• John B

    The entire problem summed up in three letters N H S.

    Denationalise healthcare, break the State monopoly on provision AND payment, let the free market sort it out.

  • nemesis

    the other rob
    March 12, 2016 at 12:46 pm
    ‘Although I’ve been reading that Canada’s version of nationalized “healthcare” is, or was until very recently, even worse than the UK’s, because at least in the UK it’s not actually illegal to pay a doctor, using your own money, to see you privately.’

    May be not illegal, They will just arrest you if you refuse NHS treatment;

  • the other rob

    Nemesis: my post quoted something that Julie wrote, so you are, in fact, replying to her rather than I.

  • Paul Marks

    The NHS is a religion (indeed a fanatical cult) in the United Kingdom – so, sadly, I see no point in discussing it.

    Any failure of the system (a failure too obvious to hide – say a pile of dead bodies) will be blamed on either “Tory Cuts” (fictional “cuts”) or “privatisation of our NHS” (basically the Max Kaiser presentation of the world – a tissue of lies).

    It is very sad – but there we go.

  • Julie near Chicago

    nemesis, I remember that business from before. It’s good to know the little boy seems to be cancer-free now.

    I would like to say the NHS’s action was unbelievable, but unfortunately I believe it all too well.

  • Although disgraceful cases like the one linked to above do occur, generally in the UK, you may go to a private hospital if you choose. Provided you pay your taxes, including the NHS bit, you can then relieve the NHS of the need to fund your health issues to as great an extent as you like. Although there are people here who would bring in Canada’s law if they could, no actual chancellor till now, or any past shadow chancellor (but one wonders about Jeremy Corbyn’s) has ever been insane enough to reject that good deal.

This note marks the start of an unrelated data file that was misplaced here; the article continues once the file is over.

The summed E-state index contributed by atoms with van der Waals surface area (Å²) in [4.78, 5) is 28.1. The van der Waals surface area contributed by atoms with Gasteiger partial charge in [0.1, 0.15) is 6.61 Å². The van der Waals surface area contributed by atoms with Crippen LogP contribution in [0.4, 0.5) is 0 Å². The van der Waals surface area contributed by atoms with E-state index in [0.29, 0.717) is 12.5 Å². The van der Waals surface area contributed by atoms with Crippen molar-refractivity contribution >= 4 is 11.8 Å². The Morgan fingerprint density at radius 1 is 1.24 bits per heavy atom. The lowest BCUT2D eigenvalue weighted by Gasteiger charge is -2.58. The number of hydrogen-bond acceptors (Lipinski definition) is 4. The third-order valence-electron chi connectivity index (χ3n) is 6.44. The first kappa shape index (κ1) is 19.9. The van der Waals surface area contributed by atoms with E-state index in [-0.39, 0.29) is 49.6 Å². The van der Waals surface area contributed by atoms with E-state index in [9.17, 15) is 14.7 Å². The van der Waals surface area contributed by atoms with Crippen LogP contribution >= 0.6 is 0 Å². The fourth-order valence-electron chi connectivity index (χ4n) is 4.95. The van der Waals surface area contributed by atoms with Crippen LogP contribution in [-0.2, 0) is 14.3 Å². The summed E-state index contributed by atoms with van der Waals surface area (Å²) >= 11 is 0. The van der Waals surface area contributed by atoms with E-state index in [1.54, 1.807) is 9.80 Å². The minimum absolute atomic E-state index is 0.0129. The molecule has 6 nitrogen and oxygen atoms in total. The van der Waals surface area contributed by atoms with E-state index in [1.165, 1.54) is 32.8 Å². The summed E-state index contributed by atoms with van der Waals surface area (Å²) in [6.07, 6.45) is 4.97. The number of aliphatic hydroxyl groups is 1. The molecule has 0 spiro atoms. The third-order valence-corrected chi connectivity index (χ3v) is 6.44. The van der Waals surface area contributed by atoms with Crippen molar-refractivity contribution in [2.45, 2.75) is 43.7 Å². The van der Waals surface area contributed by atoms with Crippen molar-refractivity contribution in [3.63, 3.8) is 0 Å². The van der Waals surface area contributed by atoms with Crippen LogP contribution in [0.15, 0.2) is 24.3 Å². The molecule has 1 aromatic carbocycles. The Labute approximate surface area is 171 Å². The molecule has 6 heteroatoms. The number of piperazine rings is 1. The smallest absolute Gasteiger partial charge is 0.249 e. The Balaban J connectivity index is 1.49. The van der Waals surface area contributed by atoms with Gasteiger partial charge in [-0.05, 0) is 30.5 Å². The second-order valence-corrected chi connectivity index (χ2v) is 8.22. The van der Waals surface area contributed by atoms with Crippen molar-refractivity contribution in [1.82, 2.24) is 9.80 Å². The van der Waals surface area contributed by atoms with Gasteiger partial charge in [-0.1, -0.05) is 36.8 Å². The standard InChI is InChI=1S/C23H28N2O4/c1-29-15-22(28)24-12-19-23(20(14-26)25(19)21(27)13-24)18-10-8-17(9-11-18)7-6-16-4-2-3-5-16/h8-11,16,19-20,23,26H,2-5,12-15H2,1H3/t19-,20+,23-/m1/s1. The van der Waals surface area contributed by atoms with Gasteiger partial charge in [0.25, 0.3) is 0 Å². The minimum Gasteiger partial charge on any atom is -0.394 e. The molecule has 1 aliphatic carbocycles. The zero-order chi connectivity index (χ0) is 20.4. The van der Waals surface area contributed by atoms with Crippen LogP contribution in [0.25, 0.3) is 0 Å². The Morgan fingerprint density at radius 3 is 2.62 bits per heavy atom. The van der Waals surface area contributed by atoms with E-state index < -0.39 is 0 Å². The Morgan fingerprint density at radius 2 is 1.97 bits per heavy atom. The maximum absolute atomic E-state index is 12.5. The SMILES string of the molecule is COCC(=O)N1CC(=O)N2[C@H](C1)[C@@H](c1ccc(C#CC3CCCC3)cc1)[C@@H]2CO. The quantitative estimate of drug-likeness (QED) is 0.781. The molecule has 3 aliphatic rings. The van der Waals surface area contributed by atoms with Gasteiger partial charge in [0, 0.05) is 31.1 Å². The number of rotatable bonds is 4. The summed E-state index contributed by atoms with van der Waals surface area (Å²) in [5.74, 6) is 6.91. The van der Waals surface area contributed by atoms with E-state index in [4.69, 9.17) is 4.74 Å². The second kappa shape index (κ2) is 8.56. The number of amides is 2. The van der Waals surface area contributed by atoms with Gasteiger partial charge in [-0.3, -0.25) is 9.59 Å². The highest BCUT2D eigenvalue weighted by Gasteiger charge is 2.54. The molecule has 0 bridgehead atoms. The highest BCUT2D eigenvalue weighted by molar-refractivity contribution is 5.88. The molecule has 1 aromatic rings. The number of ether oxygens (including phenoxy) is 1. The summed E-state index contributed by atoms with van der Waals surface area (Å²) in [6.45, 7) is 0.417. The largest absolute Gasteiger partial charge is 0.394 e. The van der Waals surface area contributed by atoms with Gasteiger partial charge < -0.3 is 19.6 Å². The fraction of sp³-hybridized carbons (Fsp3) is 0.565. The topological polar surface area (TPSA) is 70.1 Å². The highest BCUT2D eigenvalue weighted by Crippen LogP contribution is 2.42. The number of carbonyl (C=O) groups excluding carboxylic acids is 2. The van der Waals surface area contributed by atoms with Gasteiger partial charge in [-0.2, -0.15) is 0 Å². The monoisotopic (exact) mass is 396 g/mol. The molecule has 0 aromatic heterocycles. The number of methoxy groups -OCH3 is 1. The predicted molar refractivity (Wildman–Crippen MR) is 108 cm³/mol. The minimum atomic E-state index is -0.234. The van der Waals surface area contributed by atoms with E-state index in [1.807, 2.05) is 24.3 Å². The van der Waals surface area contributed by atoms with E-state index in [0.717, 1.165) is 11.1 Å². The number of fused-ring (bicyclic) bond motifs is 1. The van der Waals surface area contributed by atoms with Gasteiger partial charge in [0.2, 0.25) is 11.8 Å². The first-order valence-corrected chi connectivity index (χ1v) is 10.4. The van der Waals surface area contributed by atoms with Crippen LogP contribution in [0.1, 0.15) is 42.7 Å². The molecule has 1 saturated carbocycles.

Thus we have private hospitals to compare to NHS ones in the UK. A typical private hospital has one administrator to ever four or five nurses. In the NHS, the number of administrators grew to exceed the number of doctors and nurses long ago.

  • In my comment above, the administrator comparison is to the number of doctors and nurses in both cases; I omitted a ‘doctors and’.

  • Julie near Chicago

    Niall, I’ve become a great fan of Sir Humphrey Appleby and his Minister and then P.M. Jim Hacker (not to mention the wondrous Arnold, Dorothy Wainwright, and of course the verbalist Bernard Woolley (sp?). (This is llamas’s doing, by the way, so if you don’t like it take it up with him. *g*)

    Therefore I’m in a position to report that at one point the head of H.M.’s Govt. was trying to figure out how to get patients into a brand-new 18-month-old hospital, complete with 500 staff, the bulk of them administrators and office people, but no medical personnel and not a single patient in any of the empty 1000 beds.